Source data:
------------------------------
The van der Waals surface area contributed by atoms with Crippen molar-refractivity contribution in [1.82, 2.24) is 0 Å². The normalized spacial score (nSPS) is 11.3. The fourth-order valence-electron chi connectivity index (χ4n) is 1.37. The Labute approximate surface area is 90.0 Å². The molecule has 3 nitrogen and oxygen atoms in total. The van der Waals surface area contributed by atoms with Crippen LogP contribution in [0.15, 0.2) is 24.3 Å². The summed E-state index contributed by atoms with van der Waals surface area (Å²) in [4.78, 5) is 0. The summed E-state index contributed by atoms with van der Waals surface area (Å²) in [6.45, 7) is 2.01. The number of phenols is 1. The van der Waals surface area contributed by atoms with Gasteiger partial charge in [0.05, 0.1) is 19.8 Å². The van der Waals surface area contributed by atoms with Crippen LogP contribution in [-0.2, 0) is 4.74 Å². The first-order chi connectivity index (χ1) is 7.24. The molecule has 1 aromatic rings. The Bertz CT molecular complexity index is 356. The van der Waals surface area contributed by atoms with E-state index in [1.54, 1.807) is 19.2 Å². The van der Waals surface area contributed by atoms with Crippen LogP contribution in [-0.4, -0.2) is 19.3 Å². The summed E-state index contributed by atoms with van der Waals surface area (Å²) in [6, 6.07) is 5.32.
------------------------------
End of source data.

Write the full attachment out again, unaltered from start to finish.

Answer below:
The van der Waals surface area contributed by atoms with Crippen molar-refractivity contribution in [1.82, 2.24) is 0 Å². The normalized spacial score (nSPS) is 11.3. The fourth-order valence-electron chi connectivity index (χ4n) is 1.37. The Labute approximate surface area is 90.0 Å². The molecule has 3 nitrogen and oxygen atoms in total. The van der Waals surface area contributed by atoms with Crippen LogP contribution in [0.15, 0.2) is 24.3 Å². The summed E-state index contributed by atoms with van der Waals surface area (Å²) in [4.78, 5) is 0. The summed E-state index contributed by atoms with van der Waals surface area (Å²) in [6.45, 7) is 2.01. The number of phenols is 1. The van der Waals surface area contributed by atoms with Gasteiger partial charge in [0.05, 0.1) is 19.8 Å². The van der Waals surface area contributed by atoms with Crippen LogP contribution in [-0.2, 0) is 4.74 Å². The first-order chi connectivity index (χ1) is 7.24. The molecule has 1 aromatic rings. The Bertz CT molecular complexity index is 356. The van der Waals surface area contributed by atoms with E-state index in [1.54, 1.807) is 19.2 Å². The van der Waals surface area contributed by atoms with Crippen LogP contribution in [-0.4, -0.2) is 19.3 Å². The summed E-state index contributed by atoms with van der Waals surface area (Å²) in [6, 6.07) is 5.32.